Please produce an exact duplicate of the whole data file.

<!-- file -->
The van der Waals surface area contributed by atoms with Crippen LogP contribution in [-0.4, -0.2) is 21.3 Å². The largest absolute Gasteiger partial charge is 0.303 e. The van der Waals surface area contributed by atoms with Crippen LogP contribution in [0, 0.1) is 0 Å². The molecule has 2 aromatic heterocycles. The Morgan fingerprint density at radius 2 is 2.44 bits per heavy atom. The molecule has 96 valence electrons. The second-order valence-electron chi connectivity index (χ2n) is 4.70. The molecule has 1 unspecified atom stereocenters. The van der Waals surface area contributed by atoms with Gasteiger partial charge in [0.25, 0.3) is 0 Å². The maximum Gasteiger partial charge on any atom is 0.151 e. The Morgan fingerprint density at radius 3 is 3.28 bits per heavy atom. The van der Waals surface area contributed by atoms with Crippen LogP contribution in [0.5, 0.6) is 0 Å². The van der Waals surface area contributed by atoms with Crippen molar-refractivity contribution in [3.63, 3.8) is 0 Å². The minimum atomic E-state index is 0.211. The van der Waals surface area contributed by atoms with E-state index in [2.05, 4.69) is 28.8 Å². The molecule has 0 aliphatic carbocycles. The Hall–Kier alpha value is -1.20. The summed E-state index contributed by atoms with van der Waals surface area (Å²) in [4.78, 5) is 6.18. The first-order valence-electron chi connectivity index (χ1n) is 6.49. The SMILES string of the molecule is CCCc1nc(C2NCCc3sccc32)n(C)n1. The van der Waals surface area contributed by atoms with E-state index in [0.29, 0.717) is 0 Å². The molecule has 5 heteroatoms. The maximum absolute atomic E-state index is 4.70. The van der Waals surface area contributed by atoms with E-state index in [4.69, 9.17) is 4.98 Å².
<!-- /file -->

The van der Waals surface area contributed by atoms with Crippen LogP contribution in [-0.4, -0.2) is 21.3 Å². The largest absolute Gasteiger partial charge is 0.303 e. The van der Waals surface area contributed by atoms with Crippen LogP contribution in [0, 0.1) is 0 Å². The molecule has 2 aromatic heterocycles. The Morgan fingerprint density at radius 2 is 2.44 bits per heavy atom. The molecule has 96 valence electrons. The second-order valence-electron chi connectivity index (χ2n) is 4.70. The molecule has 1 unspecified atom stereocenters. The van der Waals surface area contributed by atoms with Gasteiger partial charge in [0.25, 0.3) is 0 Å². The maximum Gasteiger partial charge on any atom is 0.151 e. The Morgan fingerprint density at radius 3 is 3.28 bits per heavy atom. The van der Waals surface area contributed by atoms with Crippen LogP contribution in [0.5, 0.6) is 0 Å². The van der Waals surface area contributed by atoms with Crippen molar-refractivity contribution in [3.63, 3.8) is 0 Å². The minimum atomic E-state index is 0.211. The van der Waals surface area contributed by atoms with E-state index in [2.05, 4.69) is 28.8 Å². The molecule has 0 aliphatic carbocycles. The Hall–Kier alpha value is -1.20. The summed E-state index contributed by atoms with van der Waals surface area (Å²) in [4.78, 5) is 6.18. The first-order valence-electron chi connectivity index (χ1n) is 6.49. The SMILES string of the molecule is CCCc1nc(C2NCCc3sccc32)n(C)n1. The van der Waals surface area contributed by atoms with E-state index in [0.29, 0.717) is 0 Å². The molecule has 5 heteroatoms. The maximum absolute atomic E-state index is 4.70. The van der Waals surface area contributed by atoms with E-state index in [4.69, 9.17) is 4.98 Å².